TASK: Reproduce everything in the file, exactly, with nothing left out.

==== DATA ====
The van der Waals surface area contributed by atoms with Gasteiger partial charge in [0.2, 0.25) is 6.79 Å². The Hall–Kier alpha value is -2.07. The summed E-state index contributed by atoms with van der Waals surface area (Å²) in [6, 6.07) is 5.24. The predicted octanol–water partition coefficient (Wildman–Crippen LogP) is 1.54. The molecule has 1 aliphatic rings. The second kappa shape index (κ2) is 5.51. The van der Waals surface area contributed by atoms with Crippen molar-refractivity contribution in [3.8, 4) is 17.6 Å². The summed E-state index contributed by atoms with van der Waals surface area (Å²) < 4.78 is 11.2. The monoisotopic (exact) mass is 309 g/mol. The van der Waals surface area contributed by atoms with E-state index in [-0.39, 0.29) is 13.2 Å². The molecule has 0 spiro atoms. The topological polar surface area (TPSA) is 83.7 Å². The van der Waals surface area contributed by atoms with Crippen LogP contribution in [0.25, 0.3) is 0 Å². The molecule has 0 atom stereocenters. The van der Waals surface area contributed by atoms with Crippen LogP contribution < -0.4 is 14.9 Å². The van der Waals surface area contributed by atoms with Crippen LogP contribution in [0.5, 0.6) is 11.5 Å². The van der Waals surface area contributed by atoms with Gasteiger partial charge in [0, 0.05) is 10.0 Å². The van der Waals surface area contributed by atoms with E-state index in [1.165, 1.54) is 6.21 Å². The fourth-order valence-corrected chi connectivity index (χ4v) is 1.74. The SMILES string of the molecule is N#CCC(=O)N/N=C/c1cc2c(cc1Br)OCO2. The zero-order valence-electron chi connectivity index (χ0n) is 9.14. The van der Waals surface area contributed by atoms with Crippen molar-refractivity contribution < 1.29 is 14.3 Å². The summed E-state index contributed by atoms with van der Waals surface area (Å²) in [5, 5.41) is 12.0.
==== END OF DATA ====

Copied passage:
The van der Waals surface area contributed by atoms with Gasteiger partial charge in [0.2, 0.25) is 6.79 Å². The Hall–Kier alpha value is -2.07. The summed E-state index contributed by atoms with van der Waals surface area (Å²) in [6, 6.07) is 5.24. The predicted octanol–water partition coefficient (Wildman–Crippen LogP) is 1.54. The molecule has 1 aliphatic rings. The second kappa shape index (κ2) is 5.51. The van der Waals surface area contributed by atoms with Crippen molar-refractivity contribution in [3.8, 4) is 17.6 Å². The summed E-state index contributed by atoms with van der Waals surface area (Å²) < 4.78 is 11.2. The monoisotopic (exact) mass is 309 g/mol. The van der Waals surface area contributed by atoms with E-state index in [-0.39, 0.29) is 13.2 Å². The molecule has 0 spiro atoms. The topological polar surface area (TPSA) is 83.7 Å². The van der Waals surface area contributed by atoms with Crippen LogP contribution in [0.25, 0.3) is 0 Å². The molecule has 0 atom stereocenters. The van der Waals surface area contributed by atoms with Crippen LogP contribution < -0.4 is 14.9 Å². The van der Waals surface area contributed by atoms with Crippen LogP contribution in [0.5, 0.6) is 11.5 Å². The van der Waals surface area contributed by atoms with Gasteiger partial charge in [0, 0.05) is 10.0 Å². The van der Waals surface area contributed by atoms with E-state index in [1.165, 1.54) is 6.21 Å². The fourth-order valence-corrected chi connectivity index (χ4v) is 1.74. The SMILES string of the molecule is N#CCC(=O)N/N=C/c1cc2c(cc1Br)OCO2. The zero-order valence-electron chi connectivity index (χ0n) is 9.14. The van der Waals surface area contributed by atoms with Crippen molar-refractivity contribution < 1.29 is 14.3 Å². The summed E-state index contributed by atoms with van der Waals surface area (Å²) in [5, 5.41) is 12.0.